By James B. Tyler (Reed Organ Society Inc.)

Several million were built in the USA and Canada, commencing around 1850 and on into the middle of this century. Greatest production occurred 1885-1900; advent of the talking machine and player piano quickly put the Reed Organ builders out of business after 1920 or so. The last true suction reed organs were produced (by Estey) in the 1950s.

Reed organs came in a bewildering variety of styles and qualities. Although the preponderance of those built were single keyboard with 2 or 2-1/2 "sets" of reeds, many larger instruments were built, up to 3 manuals plus pedals. Some had elaborate fake-pipe "tops" to make them look sorta like pipe organs.

Q. Can they be restored to make decent music?

Usually. Instruments which have not been wet or attacked by mice or insects are easiest. The simpler instruments are good projects for the home restorer. Guidance *is* available - read on. For more details, see our Repair section on this website.

Q. Are they worth saving?

Definitely yes. They will never be built again, so the existing "stock" is all there is. Here is an article with some hints to get some idea about the value of the reed organ.

Q. Are parts available?

New parts in general are not; items needed for restoration, such as felt, rubber-cloth, leather and so forth are. Missing bits and pieces generally have to be fabricated. Reeds can be had, if one looks long enough.

Q. What should I look for when considering a purchase?

Condition, condition, condition! An instrument that plays, that has been cared-for and is not obviously damaged is usually a better buy than a wreck that was stored in a leaky barn. If you plan to use the instrument to make music (as opposed to just a bit of period decor) you may want to look for a an instrument with more resources than the usual "garden variety" one.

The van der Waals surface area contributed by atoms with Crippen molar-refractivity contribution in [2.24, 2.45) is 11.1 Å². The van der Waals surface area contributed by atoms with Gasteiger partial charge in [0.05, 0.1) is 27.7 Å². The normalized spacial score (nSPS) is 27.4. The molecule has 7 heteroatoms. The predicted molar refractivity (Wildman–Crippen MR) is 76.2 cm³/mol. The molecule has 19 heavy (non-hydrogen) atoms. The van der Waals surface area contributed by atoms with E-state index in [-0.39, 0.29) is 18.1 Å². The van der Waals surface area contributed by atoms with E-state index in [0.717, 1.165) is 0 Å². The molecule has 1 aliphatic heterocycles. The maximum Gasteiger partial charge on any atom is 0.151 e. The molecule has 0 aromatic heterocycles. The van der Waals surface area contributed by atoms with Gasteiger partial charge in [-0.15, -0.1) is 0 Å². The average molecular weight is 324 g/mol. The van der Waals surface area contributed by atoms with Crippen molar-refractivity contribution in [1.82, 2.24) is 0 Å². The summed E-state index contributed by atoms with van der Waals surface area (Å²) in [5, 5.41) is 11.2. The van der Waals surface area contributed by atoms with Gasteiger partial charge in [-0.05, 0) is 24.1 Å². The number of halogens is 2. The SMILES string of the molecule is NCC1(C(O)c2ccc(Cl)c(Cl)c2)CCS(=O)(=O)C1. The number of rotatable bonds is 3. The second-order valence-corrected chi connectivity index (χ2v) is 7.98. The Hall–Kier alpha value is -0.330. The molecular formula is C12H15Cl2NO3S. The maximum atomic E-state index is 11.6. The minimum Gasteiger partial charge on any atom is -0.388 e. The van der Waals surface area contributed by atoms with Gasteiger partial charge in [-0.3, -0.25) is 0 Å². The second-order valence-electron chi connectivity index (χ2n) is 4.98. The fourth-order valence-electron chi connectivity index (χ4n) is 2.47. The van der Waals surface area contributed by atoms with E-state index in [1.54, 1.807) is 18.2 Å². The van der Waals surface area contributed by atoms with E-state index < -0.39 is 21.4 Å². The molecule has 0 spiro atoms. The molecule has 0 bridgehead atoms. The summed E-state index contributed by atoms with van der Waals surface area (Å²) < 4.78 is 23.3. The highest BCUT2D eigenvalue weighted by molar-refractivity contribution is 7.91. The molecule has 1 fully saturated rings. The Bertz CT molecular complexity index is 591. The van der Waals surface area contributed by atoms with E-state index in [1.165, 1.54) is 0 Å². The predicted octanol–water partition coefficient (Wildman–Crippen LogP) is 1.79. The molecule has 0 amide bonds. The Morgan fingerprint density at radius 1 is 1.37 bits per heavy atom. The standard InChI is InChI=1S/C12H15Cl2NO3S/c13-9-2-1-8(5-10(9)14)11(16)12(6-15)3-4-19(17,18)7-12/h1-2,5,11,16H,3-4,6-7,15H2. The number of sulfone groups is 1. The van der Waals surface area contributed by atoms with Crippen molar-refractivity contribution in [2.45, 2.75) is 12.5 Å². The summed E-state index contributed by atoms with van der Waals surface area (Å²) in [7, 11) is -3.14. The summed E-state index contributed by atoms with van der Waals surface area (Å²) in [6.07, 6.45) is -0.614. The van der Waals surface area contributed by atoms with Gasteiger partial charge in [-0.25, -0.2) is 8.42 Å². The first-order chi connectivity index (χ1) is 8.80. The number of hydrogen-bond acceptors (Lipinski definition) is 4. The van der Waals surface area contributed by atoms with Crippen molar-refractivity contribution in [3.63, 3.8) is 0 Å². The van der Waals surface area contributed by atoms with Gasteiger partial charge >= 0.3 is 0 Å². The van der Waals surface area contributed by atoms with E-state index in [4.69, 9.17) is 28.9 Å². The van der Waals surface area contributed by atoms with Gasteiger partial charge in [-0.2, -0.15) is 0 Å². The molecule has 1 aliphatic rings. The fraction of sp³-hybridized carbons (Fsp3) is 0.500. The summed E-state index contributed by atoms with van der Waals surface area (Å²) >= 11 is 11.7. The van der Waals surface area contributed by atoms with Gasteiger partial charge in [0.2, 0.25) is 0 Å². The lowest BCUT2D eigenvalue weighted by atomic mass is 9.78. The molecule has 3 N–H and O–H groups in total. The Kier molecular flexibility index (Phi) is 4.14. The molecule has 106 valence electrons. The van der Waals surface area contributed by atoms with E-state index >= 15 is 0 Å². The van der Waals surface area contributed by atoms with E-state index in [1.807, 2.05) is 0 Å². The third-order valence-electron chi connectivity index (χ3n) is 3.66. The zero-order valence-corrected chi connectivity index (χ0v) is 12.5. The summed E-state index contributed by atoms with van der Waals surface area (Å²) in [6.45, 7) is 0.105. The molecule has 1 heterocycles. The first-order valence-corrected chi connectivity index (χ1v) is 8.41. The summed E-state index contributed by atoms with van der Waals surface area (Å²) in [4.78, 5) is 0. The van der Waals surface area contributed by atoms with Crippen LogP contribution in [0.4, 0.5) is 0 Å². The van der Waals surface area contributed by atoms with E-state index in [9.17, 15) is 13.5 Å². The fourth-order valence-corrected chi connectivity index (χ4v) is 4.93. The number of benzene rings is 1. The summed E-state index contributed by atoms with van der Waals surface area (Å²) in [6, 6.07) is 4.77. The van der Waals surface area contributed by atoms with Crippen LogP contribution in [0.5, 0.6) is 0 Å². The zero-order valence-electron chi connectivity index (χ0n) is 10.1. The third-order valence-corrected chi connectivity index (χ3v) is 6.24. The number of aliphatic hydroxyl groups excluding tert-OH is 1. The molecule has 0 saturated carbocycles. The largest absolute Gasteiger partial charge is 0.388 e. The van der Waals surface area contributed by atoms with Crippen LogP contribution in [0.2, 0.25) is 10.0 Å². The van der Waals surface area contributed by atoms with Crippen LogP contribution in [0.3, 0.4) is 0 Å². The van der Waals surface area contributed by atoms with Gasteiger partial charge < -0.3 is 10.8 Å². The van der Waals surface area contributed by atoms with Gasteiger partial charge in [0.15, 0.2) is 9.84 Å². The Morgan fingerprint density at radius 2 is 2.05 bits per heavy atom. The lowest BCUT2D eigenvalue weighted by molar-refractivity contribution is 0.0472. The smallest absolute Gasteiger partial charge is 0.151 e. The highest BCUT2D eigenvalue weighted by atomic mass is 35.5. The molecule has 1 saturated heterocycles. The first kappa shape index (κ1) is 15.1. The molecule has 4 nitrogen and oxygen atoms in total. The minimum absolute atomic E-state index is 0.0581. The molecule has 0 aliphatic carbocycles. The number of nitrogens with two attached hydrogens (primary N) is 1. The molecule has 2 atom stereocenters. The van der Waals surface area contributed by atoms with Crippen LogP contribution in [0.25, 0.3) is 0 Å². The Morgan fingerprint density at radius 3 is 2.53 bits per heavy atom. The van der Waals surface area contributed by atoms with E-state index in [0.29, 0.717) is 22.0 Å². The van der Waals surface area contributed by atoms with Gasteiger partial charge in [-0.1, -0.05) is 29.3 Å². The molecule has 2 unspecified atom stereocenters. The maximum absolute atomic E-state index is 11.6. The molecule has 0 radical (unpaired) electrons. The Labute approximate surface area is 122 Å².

Q. Is there a right way or a wrong way to approach repair or restoration?

Of course! As with anything else, it helps to know what you are doing. The higher the quality of the instrument, the higher the level of workmanship required in bringing it back to life. A willingness to use hot glue is a must!

Q. Should I refinish it?

Not unless the original is beyond hope. The most common finish (varnish) can usually be cleaned and made presentable. Some evidence of age is acceptable on any old instrument. (Or old collector, for that matter)!

Q. Does anyone collect these things?

Yes, Reed Organs are "collectible". They take up a good deal of space, and a *lot* of time. As with other antiques, they tend to "grow on you".

Q. What is the one I have worth?

Whatever you can get for it! There is *not* a large market. Simple "ordinary" instruments in decent condition usually go for 50-200 bucks; better, larger, or fancier ones command higher prices. Instruments that are rare can fetch unusually high prices, but (being rare) there aren't many of these around.

Q. What will it be worth after I restore it?

Less than you would like, and almost surely not even "what you have in it" in time, if you value your time at "going rates". Overhauling reed organs is, for the most part, a labor of love. No price can be put on "sentiment": the organ that's "been in the family for generations" should stay there!

Q. Where can I learn more?

The Reed Organ Society, an international organization, is happy to have new members and publishes the Reed Organ Society Quarterly four times a year. Membership information available here or upon request.

There are a few museums around the world that have viewable collections. The ROS maintains a database of "extant" Reed Organs, which can be useful in helping to date some instruments. Registration of your organ is free and can be done by e-mail or by post.

© Copyright by Jim Tyler.